Last year’s Credit Suisse spying scandal just won’t seem to go away. The Swiss financial regulator Finma has now launched its own investigation into the affair, overlapping with the ongoing case at the Zurich prosecutor’s office.
It’s not obvious that there will be any particularly severe consequences, since Finma doesn’t have the power to levy fines and the individuals involved have all long since left the bank. (In many ways, the most hurtful aspect for Credit Suisse may be to see itself referred to as “Switzerland’s Number 2 bank” in all of the news coverage). But nonetheless, smart people in the industry will be paying attention to what happens, because this is likely to be the first time that a major financial regulator takes a really serious look at the question of messaging apps.
The Bloomberg story quotes CEO Thomas Gottstein explaining that the investigation will cover “how we communicate in the bank” and specifically refers to iPhone and WhatsApp messaging. But it was established last year by Credit Suisse’s own internal inquiry that a lot of messages might have been exchanged over “Threema”, a Swiss startup app which was apparently impossible to decrypt. Earlier in the year, it seemed that Finma was asking for Threema messages and the bank had to make a statement that its chairman “has never used Threema in a business context”. People at the bank who don’t have that app installed on their phone might be breathing a little bit easier than people who do.
But in a wider context, as Mr Gottstein says, the probe could set a standard for an industry which seems to have finally got to grips with the fact that Bloomberg chat isn’t confidential and consequently moved on to newer information channels. As and when Finma reports, it is quite likely to make some general points about issues of relevance, as well as specific findings about individual behaviour. And that might end up creating, de facto and by precedent, a new understanding about where the line is drawn on messaging apps. Up until now, supervisors have been obviously uncomfortable (for many of the same reasons as bank managements) but have tended to step back and make general statements about principles and governance rather than declaring specific apps out of bounds for bankers, or demanding access to decrypted backups or anything that would be difficult to provide or tread on the toes of the data privacy lobby.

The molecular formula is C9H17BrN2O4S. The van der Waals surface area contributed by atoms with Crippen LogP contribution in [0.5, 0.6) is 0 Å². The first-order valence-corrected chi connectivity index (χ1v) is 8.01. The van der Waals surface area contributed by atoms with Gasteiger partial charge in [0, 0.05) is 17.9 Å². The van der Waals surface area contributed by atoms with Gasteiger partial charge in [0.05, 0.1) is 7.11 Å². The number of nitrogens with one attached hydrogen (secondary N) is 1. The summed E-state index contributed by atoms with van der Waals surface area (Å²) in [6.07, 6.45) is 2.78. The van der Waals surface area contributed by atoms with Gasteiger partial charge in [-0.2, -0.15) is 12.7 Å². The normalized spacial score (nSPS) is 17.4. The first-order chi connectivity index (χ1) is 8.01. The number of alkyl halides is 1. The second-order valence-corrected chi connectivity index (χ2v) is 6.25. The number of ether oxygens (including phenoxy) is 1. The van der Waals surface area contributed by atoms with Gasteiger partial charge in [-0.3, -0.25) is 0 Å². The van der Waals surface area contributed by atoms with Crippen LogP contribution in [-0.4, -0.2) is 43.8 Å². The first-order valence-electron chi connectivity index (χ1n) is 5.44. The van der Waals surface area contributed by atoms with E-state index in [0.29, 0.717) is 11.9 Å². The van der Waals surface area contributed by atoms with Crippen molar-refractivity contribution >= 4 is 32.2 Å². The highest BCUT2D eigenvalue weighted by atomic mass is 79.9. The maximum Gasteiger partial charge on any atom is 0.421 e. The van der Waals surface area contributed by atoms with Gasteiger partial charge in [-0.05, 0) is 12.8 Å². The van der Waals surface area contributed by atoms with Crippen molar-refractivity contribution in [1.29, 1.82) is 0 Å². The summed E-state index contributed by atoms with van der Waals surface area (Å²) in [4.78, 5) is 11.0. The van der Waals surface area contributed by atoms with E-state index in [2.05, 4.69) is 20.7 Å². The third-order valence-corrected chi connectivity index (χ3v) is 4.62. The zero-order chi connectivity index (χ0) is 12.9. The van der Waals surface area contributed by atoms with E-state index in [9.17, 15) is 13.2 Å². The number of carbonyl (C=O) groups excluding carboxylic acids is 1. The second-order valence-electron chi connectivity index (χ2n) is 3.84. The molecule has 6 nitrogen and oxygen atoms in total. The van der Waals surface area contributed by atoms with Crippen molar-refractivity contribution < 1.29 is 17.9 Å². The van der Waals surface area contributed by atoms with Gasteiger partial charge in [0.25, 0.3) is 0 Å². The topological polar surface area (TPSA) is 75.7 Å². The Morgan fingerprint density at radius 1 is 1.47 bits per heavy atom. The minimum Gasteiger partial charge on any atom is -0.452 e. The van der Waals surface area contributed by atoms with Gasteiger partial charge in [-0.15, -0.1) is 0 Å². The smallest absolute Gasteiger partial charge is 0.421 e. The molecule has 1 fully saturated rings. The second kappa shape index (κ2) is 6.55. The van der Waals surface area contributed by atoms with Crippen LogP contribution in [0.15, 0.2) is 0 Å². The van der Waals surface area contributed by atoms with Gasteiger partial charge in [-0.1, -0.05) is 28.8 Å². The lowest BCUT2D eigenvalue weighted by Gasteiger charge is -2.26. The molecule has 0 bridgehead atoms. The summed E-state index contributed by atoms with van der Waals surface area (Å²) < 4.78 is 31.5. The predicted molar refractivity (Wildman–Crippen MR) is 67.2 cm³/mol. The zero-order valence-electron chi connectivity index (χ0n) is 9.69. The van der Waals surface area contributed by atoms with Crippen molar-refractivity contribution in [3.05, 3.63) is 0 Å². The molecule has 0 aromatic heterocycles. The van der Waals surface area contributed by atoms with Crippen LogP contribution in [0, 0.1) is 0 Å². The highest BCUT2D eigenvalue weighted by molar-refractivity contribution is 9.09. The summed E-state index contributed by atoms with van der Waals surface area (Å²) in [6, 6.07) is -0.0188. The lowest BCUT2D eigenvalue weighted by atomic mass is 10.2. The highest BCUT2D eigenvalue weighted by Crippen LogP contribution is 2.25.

That’s led to an uncomfortably ambiguous position, in which hardly anything is specifically banned and so enforcement of policies is difficult. It’s also meant that messaging apps have got further into the normal life of banking than might be comfortable – WhatsApp and WeChat are both integrated into the Symphony messaging platform, for example. If there ends up being a global regulatory standard, then it’s quite likely that a lot of current practice could end up falling on the wrong side of it, leaving banks and bankers scrambling to get themselves back into compliance. It’s hard to shake the feelings that the long term consequences of an argument over pine trees might not be finished yet.